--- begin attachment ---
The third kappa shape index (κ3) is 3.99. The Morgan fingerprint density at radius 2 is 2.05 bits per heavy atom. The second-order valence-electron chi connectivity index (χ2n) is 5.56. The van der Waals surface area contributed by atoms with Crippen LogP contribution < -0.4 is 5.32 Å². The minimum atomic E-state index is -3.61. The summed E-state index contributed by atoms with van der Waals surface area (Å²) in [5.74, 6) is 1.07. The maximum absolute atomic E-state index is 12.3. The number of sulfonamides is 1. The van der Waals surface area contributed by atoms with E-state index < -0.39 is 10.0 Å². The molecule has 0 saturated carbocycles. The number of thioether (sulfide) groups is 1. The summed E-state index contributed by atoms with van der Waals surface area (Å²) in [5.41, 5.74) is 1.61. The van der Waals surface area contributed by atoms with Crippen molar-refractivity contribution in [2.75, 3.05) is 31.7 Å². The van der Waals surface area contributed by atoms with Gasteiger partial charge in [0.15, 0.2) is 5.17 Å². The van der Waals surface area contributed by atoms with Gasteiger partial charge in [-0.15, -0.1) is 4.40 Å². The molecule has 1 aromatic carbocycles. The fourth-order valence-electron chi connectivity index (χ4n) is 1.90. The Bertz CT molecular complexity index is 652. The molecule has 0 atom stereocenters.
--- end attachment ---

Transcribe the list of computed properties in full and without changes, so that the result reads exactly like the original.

The third kappa shape index (κ3) is 3.99. The Morgan fingerprint density at radius 2 is 2.05 bits per heavy atom. The second-order valence-electron chi connectivity index (χ2n) is 5.56. The van der Waals surface area contributed by atoms with Crippen LogP contribution < -0.4 is 5.32 Å². The minimum atomic E-state index is -3.61. The summed E-state index contributed by atoms with van der Waals surface area (Å²) in [5.74, 6) is 1.07. The maximum absolute atomic E-state index is 12.3. The number of sulfonamides is 1. The van der Waals surface area contributed by atoms with E-state index < -0.39 is 10.0 Å². The molecule has 0 saturated carbocycles. The number of thioether (sulfide) groups is 1. The summed E-state index contributed by atoms with van der Waals surface area (Å²) in [5.41, 5.74) is 1.61. The van der Waals surface area contributed by atoms with Crippen molar-refractivity contribution in [2.75, 3.05) is 31.7 Å². The van der Waals surface area contributed by atoms with Gasteiger partial charge in [0.15, 0.2) is 5.17 Å². The van der Waals surface area contributed by atoms with Gasteiger partial charge in [-0.15, -0.1) is 4.40 Å². The molecule has 1 aromatic carbocycles. The fourth-order valence-electron chi connectivity index (χ4n) is 1.90. The Bertz CT molecular complexity index is 652. The molecule has 0 atom stereocenters.